Initiatives that could mitigate the next health crisis, ranked by 73 experts


The COVID-19 pandemic has sparked various discussions about what steps should be taken to prepare for the next public health crisis. To study this, TIME, with guidance from the University of Washington Alliance for Pandemic Preparedness, polled 73 experts in late May about mitigation initiatives.

The 73 respondents, who are thought leaders in public health, infectious disease, immunology, hospital administration, data and technology, environment and climate, health inequity, supply chains and biosecurity, rated about 50 initiatives that could mitigate the next health crisis based on priority and feasibility. The initiatives were rated on a scale of 1 to 5, with 5 being the top of the list. A third of the experts were outside the U.S., across 16 countries.

Here are average ratings for 10 of the strategies:

Increase investment to further future vaccine research and development

Feasibility: 4.5

Priority: 4.8

Increase global manufacturing to quickly produce vaccines at scale

Feasibility: 4.1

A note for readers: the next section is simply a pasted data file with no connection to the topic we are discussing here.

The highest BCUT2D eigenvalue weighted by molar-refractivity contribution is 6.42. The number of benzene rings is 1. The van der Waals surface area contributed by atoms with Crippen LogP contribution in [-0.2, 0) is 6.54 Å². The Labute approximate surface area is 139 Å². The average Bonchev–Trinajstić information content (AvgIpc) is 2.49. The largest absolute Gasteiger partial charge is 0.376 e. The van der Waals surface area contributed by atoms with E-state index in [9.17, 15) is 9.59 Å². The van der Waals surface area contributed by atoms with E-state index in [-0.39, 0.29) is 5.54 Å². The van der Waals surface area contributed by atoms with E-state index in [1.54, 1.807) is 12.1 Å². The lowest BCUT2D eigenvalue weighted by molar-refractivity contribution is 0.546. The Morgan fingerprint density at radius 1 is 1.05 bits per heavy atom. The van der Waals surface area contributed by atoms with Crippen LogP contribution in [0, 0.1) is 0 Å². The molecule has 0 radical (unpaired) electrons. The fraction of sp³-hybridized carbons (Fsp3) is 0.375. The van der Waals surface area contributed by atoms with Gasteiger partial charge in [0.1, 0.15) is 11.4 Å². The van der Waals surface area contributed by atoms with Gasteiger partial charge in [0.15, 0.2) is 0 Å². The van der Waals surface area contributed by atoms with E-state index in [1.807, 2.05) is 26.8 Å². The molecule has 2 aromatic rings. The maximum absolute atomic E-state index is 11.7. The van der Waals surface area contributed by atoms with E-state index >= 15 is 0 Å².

Priority: 4.8

Bolster the public health workforce, particularly in rural and remote regions

Feasibility: 3.4

Priority: 4.6

Implement healthcare reforms that support universal health coverage

Feasibility: 3.1

Priority: 4.5

Ensure strong, federally coordinated responses that provincial, state and local jurisdictions can rely on for guidance

Feasibility: 3.6

Priority: 4.5

Invest in standardized, automated public health records systems in countries that require improvements

Feasibility: 3.5

Priority: 4.4

Train front-line workers to screen for diseases and to prepare for emergency measures

Feasibility: 3.9

Priority: 4.4

Provide more monetary and political support to the World Health Organization

Feasibility: 3.5

Priority: 4.2

Amend global patent laws to encourage more technology sharing

Feasibility: 2.8

Priority: 4.0

Augment funding and research for artificial intelligence analytics technology

Feasibility: 3.8

Priority: 3.6

Click here to access the average scores for all initiatives in the poll, which researchers said do not in every instance indicate consensus.

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